The National Museum of Funeral History is such an unexpected, unusual and cool museum that it deserved its own post. Most of the parents I know refrain from mentioning death or dying to kids. It’s an uncomfortable subject and a difficult concept for kids to grasp. So why visit this museum with your kids? Because it is a really interesting way to learn about American history and international cultures.
When you first walk into the museum, you’re greeted by a Presidential hearse. It was the exact one used for President Gerald Ford and President Ronald Reagan during the California segments of their funerals. In fact, there are many beautiful (yes, beautiful) and ornate hearses on display. To my son, a hearse is just a really big car, so he was thrilled. The exhibit on Presidential funerals continues on to highlight President Abraham Lincoln’s state funeral. There’s a model of the train that carried his body for 20 days through 7 states!
There’s also a famous people’s section, which includes Elvis, Jackie O., Michael Jackson and, surprisingly, Snow White! It took me a minute to remember the deathbed scene from the movie, where Snow White lay in her glass and metal coffin. The coffin on display was made in the 1940s, a few years after the film debuted. A tad bizarre but at least something kids will recognize. Speaking of coffins, there are some pretty elaborate ones on view, including a money coffin!
Other exhibits include a replica of the first crematory in the U.S. We skipped this one as I was at a complete loss for how to explain cremation to my son. You can also see a model casket factory and a recreation of a 19th century wake, complete with period furniture and dress. There is an extensive exhibit on popes, the papacy and sainthood, complete with a real Popemobile.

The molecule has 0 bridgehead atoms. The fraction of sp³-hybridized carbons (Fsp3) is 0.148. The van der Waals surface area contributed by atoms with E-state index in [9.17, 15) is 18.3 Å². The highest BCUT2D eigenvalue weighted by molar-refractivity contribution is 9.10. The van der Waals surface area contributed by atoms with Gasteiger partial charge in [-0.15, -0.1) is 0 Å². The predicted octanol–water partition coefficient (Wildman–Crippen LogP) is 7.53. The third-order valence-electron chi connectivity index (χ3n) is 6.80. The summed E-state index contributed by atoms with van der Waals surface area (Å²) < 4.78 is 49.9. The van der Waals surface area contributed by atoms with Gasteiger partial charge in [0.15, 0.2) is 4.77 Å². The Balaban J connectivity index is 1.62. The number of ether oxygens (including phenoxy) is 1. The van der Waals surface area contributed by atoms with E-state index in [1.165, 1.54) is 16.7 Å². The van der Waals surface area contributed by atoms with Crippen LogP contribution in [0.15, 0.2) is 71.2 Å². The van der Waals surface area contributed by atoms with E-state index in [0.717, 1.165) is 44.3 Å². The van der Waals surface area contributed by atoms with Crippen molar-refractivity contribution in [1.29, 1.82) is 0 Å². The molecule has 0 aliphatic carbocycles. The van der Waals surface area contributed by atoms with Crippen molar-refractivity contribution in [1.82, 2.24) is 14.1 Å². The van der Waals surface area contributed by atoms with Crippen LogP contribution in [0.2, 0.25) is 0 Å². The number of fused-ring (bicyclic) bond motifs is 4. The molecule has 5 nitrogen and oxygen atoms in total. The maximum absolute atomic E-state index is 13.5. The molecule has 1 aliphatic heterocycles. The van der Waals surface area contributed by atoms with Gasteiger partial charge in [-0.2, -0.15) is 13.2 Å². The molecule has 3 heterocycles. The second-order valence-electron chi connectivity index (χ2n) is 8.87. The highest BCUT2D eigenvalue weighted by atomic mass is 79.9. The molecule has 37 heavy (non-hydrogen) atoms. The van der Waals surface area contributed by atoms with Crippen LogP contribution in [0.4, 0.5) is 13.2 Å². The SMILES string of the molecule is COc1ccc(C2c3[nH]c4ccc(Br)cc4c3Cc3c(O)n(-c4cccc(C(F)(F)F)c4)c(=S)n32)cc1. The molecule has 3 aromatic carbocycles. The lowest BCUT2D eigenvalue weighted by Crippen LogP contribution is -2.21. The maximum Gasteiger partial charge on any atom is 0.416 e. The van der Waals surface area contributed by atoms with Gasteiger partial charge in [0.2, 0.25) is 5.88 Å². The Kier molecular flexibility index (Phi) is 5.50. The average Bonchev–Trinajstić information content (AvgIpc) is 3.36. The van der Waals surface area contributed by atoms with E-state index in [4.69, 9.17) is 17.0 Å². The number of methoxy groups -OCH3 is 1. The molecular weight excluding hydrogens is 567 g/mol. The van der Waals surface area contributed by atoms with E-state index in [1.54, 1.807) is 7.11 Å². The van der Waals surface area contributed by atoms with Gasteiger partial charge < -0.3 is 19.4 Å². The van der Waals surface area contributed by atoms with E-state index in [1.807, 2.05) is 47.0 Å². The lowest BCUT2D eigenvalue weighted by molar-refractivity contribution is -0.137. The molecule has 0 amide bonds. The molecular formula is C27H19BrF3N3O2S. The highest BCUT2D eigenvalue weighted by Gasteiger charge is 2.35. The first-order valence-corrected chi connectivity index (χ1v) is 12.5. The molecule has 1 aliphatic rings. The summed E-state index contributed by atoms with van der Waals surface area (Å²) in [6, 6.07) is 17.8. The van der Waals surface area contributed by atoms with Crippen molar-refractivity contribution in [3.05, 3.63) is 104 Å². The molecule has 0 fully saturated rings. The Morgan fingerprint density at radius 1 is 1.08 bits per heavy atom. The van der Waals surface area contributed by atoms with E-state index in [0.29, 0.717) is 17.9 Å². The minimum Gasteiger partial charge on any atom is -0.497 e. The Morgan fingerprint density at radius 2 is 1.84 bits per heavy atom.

My favorite part of the museum were the international exhibits. The exhibit on Egyptian embalming completely surprised and was fascinating. I showed my son the hieroglyphs and attempted an explanation of mummies, Egyptian coffins and the Pyramids. Fortunately, we had been reading Those Magnificent Sheep in Their Flying Machine. The book has an illustration of mummies walking out of the pyramids to have a picnic. (It’s a great kids book!)
The international section also covered a Japanese ceremonial hearse, Princess Grace’s hearse and Tibetan burial customs. The Day of the Dead or Dia de los Muertos exhibit showed how a family might decorate an altar to honor the dead. The designer coffins from Ghana were wonderful and a huge hit with my son. Is that weird? Coffins being cool? Anyway, the design reflected the status and profession of the deceased. Not sure who the KLM airplane coffin was intended for though.
I never would have thought a funeral museum could be such a great way for kids to understand history and culture. I think the museum is great for school-aged kids and up. Unless your kiddo is like mine and loves all cars, hearse or not.
For more off the beaten path museums for kids, check out my previous post.
PS My son has continued to ask to go back to the museum with the mummies! I think we’ll be stopping by the Hall of Ancient Egypt at the HMNS soon!